This thesis explores the diversity and phylogenetic structure of the ectomycorrhizal fungal community of western hemlock from five forest types on northern Vancouver Island. Chapter One reviews methods and provides background for studies of ectomycorrhizal fungal communities. In Chapter Two, I describe the results of a new correlative study using recently developed measures of phylogenetic diversity as well as standard measures of diversity and of fungal species composition to relate ectomycorrhizal fungal species to productivity of hemlock trees. I sampled ectomycorrhizal root tips of western hemlock from northern Vancouver Island and amplified, cloned and sequenced the fungal DNA from root extracts. In my analyses, I combined new data from plots of mature western hemlock-amabilis fir stands on Hemlock-Amabilis fir (HA) sites, and from plots of old-growth western red cedar-western hemlock stands on Cedar-Hemlock (CH) sites, with data previously gathered from plots of 24-year-old regenerating hemlock on CH sites. I detected 147 operational taxonomic units among 1435 fungal clone sequences. Phylogenetic diversity indices showed that mature hemlock stands on HA sites had significantly higher ectomycorrhizal fungal diversity than regenerating hemlock stands on CH sites. In an analysis of beta diversity, I found that the species composition of the 24-year-old stands was more similar to the composition of old-growth stands on CH sites than to the species composition of mature stands on HA sites. Fungal species composition was strongly correlated with foliar nitrogen concentration. My phylogenetic analyses of net relatedness of species from forests of different types provided some of the first insights into how ectomycorrhizal fungal communities are structured. I found phylogenetic clustering in the plots of 24-year-old regenerating hemlock stands that contrasted with a pattern of phylogenetic evenness in the plots of mature and old-growth stands. A possible explanation for the difference between the patterns is that the regenerating hemlock stands were selecting for related, r-adapted fungi with similar traits while the older stands had more complex environments and selected for divergent fungi with varied traits. Finally, in Chapter Three I discuss some limitations and strengths of my research study, incorporating ideas on future research and implications.
Recent Tri-Agency Grants
The following is a selection of grants for which the faculty member was principal investigator or co-investigator. Currently, the list only covers Canadian Tri-Agency grants from years 2013/14-2016/17 and excludes grants from any other agencies.
- Tracing the evolution of development among early diverging fungi - Natural Sciences and Engineering Research Council of Canada (NSERC) - Discovery Grants Program - Individual (2016/2017)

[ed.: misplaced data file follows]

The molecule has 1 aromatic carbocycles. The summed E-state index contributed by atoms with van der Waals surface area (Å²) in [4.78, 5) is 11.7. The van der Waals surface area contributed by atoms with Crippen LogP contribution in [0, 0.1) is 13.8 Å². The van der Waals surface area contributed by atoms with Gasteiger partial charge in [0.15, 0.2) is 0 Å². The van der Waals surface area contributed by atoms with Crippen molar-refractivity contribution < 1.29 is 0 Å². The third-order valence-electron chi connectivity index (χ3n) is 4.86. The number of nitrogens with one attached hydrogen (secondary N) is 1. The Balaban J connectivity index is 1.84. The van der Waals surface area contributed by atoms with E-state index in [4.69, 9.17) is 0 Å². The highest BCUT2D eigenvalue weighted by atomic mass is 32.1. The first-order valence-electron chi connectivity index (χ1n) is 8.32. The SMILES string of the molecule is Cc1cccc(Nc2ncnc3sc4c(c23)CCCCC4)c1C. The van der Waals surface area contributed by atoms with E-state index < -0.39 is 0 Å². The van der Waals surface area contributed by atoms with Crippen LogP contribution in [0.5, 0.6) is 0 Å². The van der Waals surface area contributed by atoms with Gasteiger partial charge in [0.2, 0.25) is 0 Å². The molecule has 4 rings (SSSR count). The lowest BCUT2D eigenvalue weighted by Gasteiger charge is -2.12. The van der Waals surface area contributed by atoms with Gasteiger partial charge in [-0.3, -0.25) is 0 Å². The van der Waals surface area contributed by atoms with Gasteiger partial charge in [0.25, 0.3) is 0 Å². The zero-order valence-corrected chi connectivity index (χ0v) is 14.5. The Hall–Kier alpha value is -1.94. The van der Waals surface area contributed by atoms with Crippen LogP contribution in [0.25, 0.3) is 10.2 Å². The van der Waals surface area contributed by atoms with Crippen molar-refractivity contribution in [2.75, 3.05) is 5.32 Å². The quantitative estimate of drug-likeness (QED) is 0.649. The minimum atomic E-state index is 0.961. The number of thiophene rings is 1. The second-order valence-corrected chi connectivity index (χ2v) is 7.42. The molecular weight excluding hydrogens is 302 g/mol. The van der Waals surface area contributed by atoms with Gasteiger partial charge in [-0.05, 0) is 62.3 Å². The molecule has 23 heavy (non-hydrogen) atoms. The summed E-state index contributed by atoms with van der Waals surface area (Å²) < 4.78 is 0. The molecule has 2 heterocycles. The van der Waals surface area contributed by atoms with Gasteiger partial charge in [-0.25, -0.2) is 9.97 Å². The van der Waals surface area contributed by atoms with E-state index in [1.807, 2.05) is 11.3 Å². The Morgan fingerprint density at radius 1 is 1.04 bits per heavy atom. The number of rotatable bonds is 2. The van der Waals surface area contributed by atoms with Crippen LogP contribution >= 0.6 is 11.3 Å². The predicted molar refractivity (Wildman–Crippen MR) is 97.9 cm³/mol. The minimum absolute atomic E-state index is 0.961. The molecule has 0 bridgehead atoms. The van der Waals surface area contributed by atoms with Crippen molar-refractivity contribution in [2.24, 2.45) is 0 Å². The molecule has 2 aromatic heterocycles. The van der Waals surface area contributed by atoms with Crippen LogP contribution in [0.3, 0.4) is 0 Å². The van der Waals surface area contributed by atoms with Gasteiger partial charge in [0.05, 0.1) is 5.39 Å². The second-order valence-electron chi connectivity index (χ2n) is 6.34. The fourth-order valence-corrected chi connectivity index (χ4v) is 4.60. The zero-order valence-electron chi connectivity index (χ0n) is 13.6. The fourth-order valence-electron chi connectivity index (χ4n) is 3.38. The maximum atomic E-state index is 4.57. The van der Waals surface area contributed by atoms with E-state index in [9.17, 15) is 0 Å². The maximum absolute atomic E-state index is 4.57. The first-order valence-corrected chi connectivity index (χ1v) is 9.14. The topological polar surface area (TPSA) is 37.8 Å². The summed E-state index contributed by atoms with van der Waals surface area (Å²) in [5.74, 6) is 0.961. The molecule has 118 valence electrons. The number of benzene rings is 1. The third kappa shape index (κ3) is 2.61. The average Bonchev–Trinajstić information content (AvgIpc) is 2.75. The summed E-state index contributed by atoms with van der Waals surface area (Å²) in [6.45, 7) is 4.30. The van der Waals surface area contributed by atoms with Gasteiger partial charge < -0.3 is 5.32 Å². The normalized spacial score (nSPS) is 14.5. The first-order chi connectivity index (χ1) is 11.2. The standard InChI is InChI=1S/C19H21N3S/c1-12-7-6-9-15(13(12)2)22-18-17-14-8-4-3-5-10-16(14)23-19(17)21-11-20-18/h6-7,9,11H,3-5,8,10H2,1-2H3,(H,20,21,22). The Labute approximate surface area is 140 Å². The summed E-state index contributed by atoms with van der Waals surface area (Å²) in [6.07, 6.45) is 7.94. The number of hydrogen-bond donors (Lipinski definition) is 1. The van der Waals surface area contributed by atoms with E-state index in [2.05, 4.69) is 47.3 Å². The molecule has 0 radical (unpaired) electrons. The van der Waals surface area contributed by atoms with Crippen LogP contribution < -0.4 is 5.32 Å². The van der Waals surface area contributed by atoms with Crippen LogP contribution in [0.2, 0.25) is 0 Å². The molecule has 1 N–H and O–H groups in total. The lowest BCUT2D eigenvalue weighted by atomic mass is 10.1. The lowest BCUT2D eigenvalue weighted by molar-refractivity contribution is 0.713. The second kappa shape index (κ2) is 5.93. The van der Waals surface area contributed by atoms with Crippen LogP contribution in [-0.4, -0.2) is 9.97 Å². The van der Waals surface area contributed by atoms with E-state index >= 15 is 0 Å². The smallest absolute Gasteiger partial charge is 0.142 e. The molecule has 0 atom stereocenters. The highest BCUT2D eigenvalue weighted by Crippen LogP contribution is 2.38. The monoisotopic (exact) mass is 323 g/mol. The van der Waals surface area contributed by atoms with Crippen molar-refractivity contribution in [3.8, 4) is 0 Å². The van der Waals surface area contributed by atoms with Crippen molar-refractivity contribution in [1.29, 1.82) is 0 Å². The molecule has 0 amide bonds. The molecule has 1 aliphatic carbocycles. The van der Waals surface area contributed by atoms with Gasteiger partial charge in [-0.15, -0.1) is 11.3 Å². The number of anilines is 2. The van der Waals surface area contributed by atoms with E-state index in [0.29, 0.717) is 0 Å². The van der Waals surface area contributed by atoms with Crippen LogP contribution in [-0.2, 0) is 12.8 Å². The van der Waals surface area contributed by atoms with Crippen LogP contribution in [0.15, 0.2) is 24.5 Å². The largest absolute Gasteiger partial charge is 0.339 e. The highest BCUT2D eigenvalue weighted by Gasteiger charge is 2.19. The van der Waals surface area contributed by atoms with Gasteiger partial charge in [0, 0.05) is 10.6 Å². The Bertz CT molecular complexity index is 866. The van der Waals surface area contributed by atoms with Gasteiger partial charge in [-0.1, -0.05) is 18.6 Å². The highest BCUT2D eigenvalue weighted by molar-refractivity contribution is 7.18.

- Becoming a fungus: comparative phylogenomic studies of evolution of hyphal growth and absorptive nutrition in fungi - Natural Sciences and Engineering Research Council of Canada (NSERC) - Discovery Grants Program - Individual (2013/2014)
- Diverse organizations of actin and nuclei underpin the evolution of indeterminate growth in chytridiomycota and dikarya (2021)
Botany, 99 (6), 303-320
- Extending the fossil record for foliicolous Dothideomycetes: Bleximothyrium ostiolatum gen. et sp. nov., a unique fly-speck fungus from the Lower Cretaceous of Virginia, USA (2021)
American Journal of Botany, 108 (1), 129-144
- Phylogenetic analysis of the distribution of deadly amatoxins among the little brown mushrooms of the genus Galerina (2021)
PLoS ONE, 16 (2 February)
- A new epiphyllous fly-speck fungus from the Early Cretaceous Potomac Group of Virginia (125–112 Ma): Protographum luttrellii, gen. et sp. nov. (2020)
Mycologia, 112 (3), 504-518
- Character evolution of modern fly-speck fungi and implications for interpreting thyriothecial fossils (2020)
Applications in Plant Sciences, 107 (7), 1021-1040
- Genomic and fossil windows into the secret lives of the most ancient fungi (2020)
Nature Reviews Microbiology
- Actin guides filamentous rhizoid growth and morphogenesis in the zoosporic fungus Chytriomyces hyalinus (2019)
Mycologia, 111 (6), 904-918
- Diversity of opisthokont septin proteins reveals structural constraints and conserved motifs 06 Biological Sciences 0604 Genetics (2019)
BMC Evolutionary Biology, 19 (1)
- Kenneth Wells, 24 July 1927-19 July 2016 (2019)
Mycologia, 111 (3), 525-528
- Over the hills, but how far away? Estimates of mushroom geographic range extents (2019)
Journal of Biogeography, 46 (7), 1547-1557
- New insights into the evolutionary history of fungi from a 407 Ma blastocladiomycota fossil showing a complex hyphal thallus (2018)
Philosophical Transactions of the Royal Society B: Biological Sciences, 373 (1739)
- Early Diverging Fungi: Diversity and Impact at the Dawn of Terrestrial Life (2017)
Annual Review of Microbiology, 71, 41-60
- Fungal diversity notes 603–708: taxonomic and phylogenetic notes on genera and species (2017)
Fungal Diversity, 87 (1)
- Troubles with mycorrhizal mushroom identification where morphological differentiation lags behind barcode sequence divergence (2017)